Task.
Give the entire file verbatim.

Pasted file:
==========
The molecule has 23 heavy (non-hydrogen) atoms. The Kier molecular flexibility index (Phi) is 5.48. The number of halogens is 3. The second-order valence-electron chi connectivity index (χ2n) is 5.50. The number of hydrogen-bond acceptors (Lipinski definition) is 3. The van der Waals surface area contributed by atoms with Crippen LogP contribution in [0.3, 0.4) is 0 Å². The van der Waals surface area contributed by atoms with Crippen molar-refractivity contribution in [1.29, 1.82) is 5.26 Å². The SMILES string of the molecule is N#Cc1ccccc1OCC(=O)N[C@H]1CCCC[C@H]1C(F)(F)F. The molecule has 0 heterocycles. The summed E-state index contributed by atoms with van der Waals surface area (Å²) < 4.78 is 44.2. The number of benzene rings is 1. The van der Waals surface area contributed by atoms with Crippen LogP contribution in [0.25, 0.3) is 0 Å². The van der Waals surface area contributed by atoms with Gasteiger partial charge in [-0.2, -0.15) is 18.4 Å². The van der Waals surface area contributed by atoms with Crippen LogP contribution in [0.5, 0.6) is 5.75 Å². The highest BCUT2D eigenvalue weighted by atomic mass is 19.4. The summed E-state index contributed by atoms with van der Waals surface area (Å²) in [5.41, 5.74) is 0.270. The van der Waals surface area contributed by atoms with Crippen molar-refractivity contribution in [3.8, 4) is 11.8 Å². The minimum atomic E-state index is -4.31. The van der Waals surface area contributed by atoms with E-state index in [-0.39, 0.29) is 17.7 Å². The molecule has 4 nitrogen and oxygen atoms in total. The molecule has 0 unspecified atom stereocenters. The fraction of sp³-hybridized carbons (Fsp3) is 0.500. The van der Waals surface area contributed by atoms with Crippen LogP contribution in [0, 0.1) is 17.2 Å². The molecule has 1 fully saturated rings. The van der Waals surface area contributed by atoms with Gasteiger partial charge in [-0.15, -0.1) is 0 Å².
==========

The molecule has 23 heavy (non-hydrogen) atoms. The Kier molecular flexibility index (Phi) is 5.48. The number of halogens is 3. The second-order valence-electron chi connectivity index (χ2n) is 5.50. The number of hydrogen-bond acceptors (Lipinski definition) is 3. The van der Waals surface area contributed by atoms with Crippen LogP contribution in [0.3, 0.4) is 0 Å². The van der Waals surface area contributed by atoms with Crippen molar-refractivity contribution in [1.29, 1.82) is 5.26 Å². The SMILES string of the molecule is N#Cc1ccccc1OCC(=O)N[C@H]1CCCC[C@H]1C(F)(F)F. The molecule has 0 heterocycles. The summed E-state index contributed by atoms with van der Waals surface area (Å²) < 4.78 is 44.2. The number of benzene rings is 1. The van der Waals surface area contributed by atoms with Crippen LogP contribution in [0.25, 0.3) is 0 Å². The van der Waals surface area contributed by atoms with Gasteiger partial charge in [-0.2, -0.15) is 18.4 Å². The van der Waals surface area contributed by atoms with Crippen LogP contribution in [0.5, 0.6) is 5.75 Å². The highest BCUT2D eigenvalue weighted by atomic mass is 19.4. The summed E-state index contributed by atoms with van der Waals surface area (Å²) in [5.41, 5.74) is 0.270. The van der Waals surface area contributed by atoms with Crippen molar-refractivity contribution in [3.8, 4) is 11.8 Å². The minimum atomic E-state index is -4.31. The van der Waals surface area contributed by atoms with E-state index in [-0.39, 0.29) is 17.7 Å². The molecule has 4 nitrogen and oxygen atoms in total. The molecule has 0 unspecified atom stereocenters. The fraction of sp³-hybridized carbons (Fsp3) is 0.500. The van der Waals surface area contributed by atoms with Crippen LogP contribution in [0, 0.1) is 17.2 Å². The molecule has 1 fully saturated rings. The van der Waals surface area contributed by atoms with Gasteiger partial charge in [-0.15, -0.1) is 0 Å².